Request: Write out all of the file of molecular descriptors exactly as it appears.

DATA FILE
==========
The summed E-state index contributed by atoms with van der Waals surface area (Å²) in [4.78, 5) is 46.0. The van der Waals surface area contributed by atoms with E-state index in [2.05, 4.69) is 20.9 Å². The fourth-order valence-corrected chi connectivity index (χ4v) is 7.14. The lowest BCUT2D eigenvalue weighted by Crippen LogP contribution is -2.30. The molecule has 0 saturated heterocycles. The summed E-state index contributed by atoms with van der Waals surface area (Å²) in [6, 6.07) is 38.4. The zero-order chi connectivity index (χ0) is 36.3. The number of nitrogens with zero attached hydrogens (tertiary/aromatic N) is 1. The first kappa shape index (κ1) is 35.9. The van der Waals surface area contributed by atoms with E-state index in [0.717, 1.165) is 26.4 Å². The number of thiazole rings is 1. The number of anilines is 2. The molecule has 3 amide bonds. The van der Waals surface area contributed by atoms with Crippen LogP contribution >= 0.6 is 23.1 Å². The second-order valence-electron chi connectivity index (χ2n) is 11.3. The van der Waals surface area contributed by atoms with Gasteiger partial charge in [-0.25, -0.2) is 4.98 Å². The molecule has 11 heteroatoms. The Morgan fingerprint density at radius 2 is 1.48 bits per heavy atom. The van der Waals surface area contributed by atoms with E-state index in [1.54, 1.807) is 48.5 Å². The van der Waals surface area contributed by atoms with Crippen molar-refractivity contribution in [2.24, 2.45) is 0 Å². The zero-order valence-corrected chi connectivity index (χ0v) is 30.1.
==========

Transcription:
The summed E-state index contributed by atoms with van der Waals surface area (Å²) in [4.78, 5) is 46.0. The van der Waals surface area contributed by atoms with E-state index in [2.05, 4.69) is 20.9 Å². The fourth-order valence-corrected chi connectivity index (χ4v) is 7.14. The lowest BCUT2D eigenvalue weighted by Crippen LogP contribution is -2.30. The molecule has 0 saturated heterocycles. The summed E-state index contributed by atoms with van der Waals surface area (Å²) in [6, 6.07) is 38.4. The zero-order chi connectivity index (χ0) is 36.3. The number of nitrogens with zero attached hydrogens (tertiary/aromatic N) is 1. The first kappa shape index (κ1) is 35.9. The van der Waals surface area contributed by atoms with E-state index in [0.717, 1.165) is 26.4 Å². The number of thiazole rings is 1. The number of anilines is 2. The molecule has 3 amide bonds. The van der Waals surface area contributed by atoms with Crippen LogP contribution >= 0.6 is 23.1 Å². The second-order valence-electron chi connectivity index (χ2n) is 11.3. The van der Waals surface area contributed by atoms with Gasteiger partial charge in [-0.25, -0.2) is 4.98 Å². The molecule has 11 heteroatoms. The Morgan fingerprint density at radius 2 is 1.48 bits per heavy atom. The van der Waals surface area contributed by atoms with E-state index in [1.54, 1.807) is 48.5 Å². The van der Waals surface area contributed by atoms with Crippen molar-refractivity contribution in [2.24, 2.45) is 0 Å². The zero-order valence-corrected chi connectivity index (χ0v) is 30.1.